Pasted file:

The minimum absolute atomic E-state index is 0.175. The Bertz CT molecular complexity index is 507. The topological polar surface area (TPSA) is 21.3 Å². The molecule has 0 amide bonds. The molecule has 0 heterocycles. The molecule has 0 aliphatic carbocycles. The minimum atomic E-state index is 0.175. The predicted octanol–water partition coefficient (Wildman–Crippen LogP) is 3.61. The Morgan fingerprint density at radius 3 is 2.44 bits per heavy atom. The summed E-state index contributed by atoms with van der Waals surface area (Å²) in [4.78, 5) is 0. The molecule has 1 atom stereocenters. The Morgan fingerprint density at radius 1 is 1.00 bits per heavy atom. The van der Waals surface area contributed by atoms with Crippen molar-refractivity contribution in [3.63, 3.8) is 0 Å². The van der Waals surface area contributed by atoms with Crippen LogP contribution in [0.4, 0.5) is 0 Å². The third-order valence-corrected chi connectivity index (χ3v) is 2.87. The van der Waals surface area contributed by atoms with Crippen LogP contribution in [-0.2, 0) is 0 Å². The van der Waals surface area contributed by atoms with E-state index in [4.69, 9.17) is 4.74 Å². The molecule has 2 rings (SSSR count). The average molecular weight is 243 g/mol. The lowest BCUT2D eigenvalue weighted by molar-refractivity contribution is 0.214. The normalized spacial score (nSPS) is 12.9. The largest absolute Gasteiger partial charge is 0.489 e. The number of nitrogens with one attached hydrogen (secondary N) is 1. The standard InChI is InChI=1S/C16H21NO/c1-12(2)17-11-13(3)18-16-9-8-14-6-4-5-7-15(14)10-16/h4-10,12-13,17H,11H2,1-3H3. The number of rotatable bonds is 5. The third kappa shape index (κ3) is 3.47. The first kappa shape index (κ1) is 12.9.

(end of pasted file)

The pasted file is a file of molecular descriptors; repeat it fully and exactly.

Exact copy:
The minimum absolute atomic E-state index is 0.175. The Bertz CT molecular complexity index is 507. The topological polar surface area (TPSA) is 21.3 Å². The molecule has 0 amide bonds. The molecule has 0 heterocycles. The molecule has 0 aliphatic carbocycles. The minimum atomic E-state index is 0.175. The predicted octanol–water partition coefficient (Wildman–Crippen LogP) is 3.61. The Morgan fingerprint density at radius 3 is 2.44 bits per heavy atom. The summed E-state index contributed by atoms with van der Waals surface area (Å²) in [4.78, 5) is 0. The molecule has 1 atom stereocenters. The Morgan fingerprint density at radius 1 is 1.00 bits per heavy atom. The van der Waals surface area contributed by atoms with Crippen molar-refractivity contribution in [3.63, 3.8) is 0 Å². The van der Waals surface area contributed by atoms with Crippen LogP contribution in [0.4, 0.5) is 0 Å². The third-order valence-corrected chi connectivity index (χ3v) is 2.87. The van der Waals surface area contributed by atoms with Crippen LogP contribution in [-0.2, 0) is 0 Å². The van der Waals surface area contributed by atoms with E-state index in [4.69, 9.17) is 4.74 Å². The molecule has 2 rings (SSSR count). The average molecular weight is 243 g/mol. The lowest BCUT2D eigenvalue weighted by molar-refractivity contribution is 0.214. The normalized spacial score (nSPS) is 12.9. The largest absolute Gasteiger partial charge is 0.489 e. The number of nitrogens with one attached hydrogen (secondary N) is 1. The standard InChI is InChI=1S/C16H21NO/c1-12(2)17-11-13(3)18-16-9-8-14-6-4-5-7-15(14)10-16/h4-10,12-13,17H,11H2,1-3H3. The number of rotatable bonds is 5. The third kappa shape index (κ3) is 3.47. The first kappa shape index (κ1) is 12.9.